Why I Regret Learning How To Give World Class Blow Jobs

vulnerability

When it came to showing my vulnerability, to being authentic, I chose to hide behind a great technique more often than I chose to show up.

Months ago a friend posted the prompt: “I regret learning how to…”

I wrote the first thing that came into my head: “I regret learning how to give world class blow jobs.”

Let me pause and qualify what I mean by “world class blow jobs.” I mean that I learned from my gay male friends what they did and I practiced on my partners. Also, I learned to do a tongue thing that drives most men nuts. At the risk of sounding immodest, I have had guys fall in love with me for my blow jobs. I have even had an ex ask me to teach his new partner how to give a blow job using a vegetable of my choosing.

When I first set out to write this, I wasn’t exactly sure why I regretted my skill, I just knew that I did. Sexuality is a tangled enough web for women in our society. But I am also a survivor of sexual assault, and I grew up in a purity cult, so I was exposed to the sexual abuse that is rife in those cultures from birth.

For a while, I went down the path of thinking that perhaps my regret was linked to trauma. Of course, in some ways it is. It is silly to think that I could get away without my sexuality being in some way scathed.

But I have realized that this is about more than trauma. It is about a deeply human thing: vulnerability.

Among other things, being sexual can be about being adventurous and it can be about being vulnerable. Sexual adventurousness is about multiple orgasms, multiple partners, accessories, locations, and the list of wild and fun things goes on and on. Vulnerability is about one thing: reciprocal emotional connection.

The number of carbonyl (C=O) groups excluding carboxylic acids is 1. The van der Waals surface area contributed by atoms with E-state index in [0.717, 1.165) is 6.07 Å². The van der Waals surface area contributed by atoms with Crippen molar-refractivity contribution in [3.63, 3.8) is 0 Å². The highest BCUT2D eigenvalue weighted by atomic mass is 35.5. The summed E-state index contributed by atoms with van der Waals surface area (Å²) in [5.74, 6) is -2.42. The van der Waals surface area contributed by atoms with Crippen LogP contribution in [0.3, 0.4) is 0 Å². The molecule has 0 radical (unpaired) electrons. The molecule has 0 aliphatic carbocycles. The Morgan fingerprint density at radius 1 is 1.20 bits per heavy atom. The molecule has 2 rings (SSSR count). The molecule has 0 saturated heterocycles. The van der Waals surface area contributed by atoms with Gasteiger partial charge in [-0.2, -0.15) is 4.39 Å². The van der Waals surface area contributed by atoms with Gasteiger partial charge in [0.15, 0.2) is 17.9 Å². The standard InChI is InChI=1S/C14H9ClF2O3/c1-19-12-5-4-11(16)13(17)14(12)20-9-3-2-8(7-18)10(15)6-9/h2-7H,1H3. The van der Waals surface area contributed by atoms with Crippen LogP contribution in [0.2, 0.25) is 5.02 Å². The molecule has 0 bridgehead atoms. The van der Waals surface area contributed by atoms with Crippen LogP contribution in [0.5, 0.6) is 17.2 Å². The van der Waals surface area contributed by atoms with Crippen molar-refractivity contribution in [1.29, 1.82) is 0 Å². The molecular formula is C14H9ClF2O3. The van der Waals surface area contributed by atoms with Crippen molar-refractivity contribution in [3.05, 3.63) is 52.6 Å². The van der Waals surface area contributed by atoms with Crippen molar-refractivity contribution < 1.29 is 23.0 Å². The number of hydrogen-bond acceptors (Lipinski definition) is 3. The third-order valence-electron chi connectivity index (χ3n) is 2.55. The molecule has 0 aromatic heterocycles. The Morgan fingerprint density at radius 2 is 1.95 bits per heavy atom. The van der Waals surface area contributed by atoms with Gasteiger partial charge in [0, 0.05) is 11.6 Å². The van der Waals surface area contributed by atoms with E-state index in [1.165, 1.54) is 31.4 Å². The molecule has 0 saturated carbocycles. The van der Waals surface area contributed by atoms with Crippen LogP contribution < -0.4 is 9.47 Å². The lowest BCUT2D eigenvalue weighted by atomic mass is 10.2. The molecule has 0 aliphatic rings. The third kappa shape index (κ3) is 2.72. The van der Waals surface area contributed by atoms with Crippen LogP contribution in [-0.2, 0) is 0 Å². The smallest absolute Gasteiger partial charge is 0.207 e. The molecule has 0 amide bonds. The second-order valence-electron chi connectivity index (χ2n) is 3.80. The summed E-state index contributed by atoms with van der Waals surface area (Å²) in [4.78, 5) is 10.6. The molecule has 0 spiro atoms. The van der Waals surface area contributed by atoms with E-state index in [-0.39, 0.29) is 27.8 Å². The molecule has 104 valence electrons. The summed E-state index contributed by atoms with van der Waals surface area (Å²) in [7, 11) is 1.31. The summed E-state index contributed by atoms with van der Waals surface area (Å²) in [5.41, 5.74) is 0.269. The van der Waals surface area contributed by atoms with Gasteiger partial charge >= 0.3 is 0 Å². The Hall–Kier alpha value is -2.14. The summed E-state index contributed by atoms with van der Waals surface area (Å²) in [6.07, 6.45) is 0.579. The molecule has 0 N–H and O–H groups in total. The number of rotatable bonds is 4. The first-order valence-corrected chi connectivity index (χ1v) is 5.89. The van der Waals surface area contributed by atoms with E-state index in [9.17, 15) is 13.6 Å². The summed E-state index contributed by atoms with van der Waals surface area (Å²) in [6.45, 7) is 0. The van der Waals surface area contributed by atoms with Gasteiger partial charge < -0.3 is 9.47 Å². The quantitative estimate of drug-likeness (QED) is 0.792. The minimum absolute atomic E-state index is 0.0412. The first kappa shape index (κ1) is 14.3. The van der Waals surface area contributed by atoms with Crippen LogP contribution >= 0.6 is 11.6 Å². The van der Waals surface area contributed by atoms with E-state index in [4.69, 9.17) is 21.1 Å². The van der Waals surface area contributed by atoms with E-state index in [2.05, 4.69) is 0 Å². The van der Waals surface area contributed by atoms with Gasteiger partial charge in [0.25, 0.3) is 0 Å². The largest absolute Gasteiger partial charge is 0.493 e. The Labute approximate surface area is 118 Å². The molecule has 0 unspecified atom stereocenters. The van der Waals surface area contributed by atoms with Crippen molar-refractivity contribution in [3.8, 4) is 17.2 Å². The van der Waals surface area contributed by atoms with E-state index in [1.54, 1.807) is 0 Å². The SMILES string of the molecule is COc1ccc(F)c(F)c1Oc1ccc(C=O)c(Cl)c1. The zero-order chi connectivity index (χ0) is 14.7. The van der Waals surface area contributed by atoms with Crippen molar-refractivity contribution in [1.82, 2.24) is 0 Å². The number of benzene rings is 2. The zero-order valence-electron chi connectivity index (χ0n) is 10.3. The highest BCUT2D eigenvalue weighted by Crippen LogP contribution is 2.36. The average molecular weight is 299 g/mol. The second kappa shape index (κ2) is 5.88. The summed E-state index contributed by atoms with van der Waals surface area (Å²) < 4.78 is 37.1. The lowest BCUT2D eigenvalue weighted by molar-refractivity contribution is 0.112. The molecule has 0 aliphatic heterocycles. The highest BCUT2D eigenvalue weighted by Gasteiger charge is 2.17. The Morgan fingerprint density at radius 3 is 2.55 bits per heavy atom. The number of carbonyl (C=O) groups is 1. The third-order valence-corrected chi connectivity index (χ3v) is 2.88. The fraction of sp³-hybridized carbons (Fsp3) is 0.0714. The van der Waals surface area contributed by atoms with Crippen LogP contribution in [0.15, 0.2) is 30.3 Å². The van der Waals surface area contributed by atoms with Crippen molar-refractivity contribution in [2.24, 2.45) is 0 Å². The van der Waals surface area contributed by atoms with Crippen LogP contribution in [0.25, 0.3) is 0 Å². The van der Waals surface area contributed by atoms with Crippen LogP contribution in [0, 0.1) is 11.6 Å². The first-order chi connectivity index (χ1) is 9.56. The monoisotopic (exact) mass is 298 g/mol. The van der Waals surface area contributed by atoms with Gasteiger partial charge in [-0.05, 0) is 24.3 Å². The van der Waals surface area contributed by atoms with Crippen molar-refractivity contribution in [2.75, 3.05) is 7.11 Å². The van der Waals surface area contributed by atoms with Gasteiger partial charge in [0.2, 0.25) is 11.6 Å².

I suppose that people could be adventurous and vulnerable at the same time. But I think it would be really hard. When I have been sexually adventurous, I refused to bear my heart, let alone that core part of myself that some call a soul. And that is the definitive requirement of vulnerability.

The minimum vulnerability we have to have in sex is that we trust the other person not to mock our body’s imperfections, that we place our pleasure in their hands. But for other people, especially women, there are additional vulnerabilities. This is the curse of rape culture. Even when you trust your partner implicitly, years of vigilance does not magically disappear.

In the last couple of months I have talked with both male and female friends about this subject. And I have discovered that many people have the equivalent of a world class blow job—a sexual maneuver that is more about emotional self-defense than pleasure. When we feel too seen, too vulnerable, or freaked out we hide behind our sexual performance.

And our society supports this. We almost never read articles about how to be more emotionally intimate during sex, but there is no shortage of articles on how to enhance our techniques.

When it came to showing my vulnerability, to being authentic, I chose to hide behind a great technique more often than I chose to show up. What I imagined as bravery ended up feeling like bravado.

There is nothing wrong with being sexually adventurous. In fact, I heartily recommend it. But it is no replacement for vulnerability.

The only problem with sexual adventurousness is that, unlike vulnerability, it never ends in intimacy. We think it will. We believe that doing something truly wild together will bring us closer together, and maybe it does…a little. But it does not build the emotional bond that many of us crave.

To be honest, I don’t entirely regret learning how to give world class blow jobs because I have given a lot of pleasure in my life and have had a blast doing it.

Mostly, I wish I had learned the difference between adventure and intimacy, between bravery and bravado. I wish that I hadn’t foreclosed on my vulnerability but that I had held on, breathed through it, and ridden it to greater intimacy with my body and with those I have loved.

Lynn Beisner writes about family, social justice issues, and the craziness of daily life. Her work can be found on Role Reboot, Alternet, and on her blog: Two Parts Smart-Ass; One Part Wisdom. You can find her on Facebook and Twitter.

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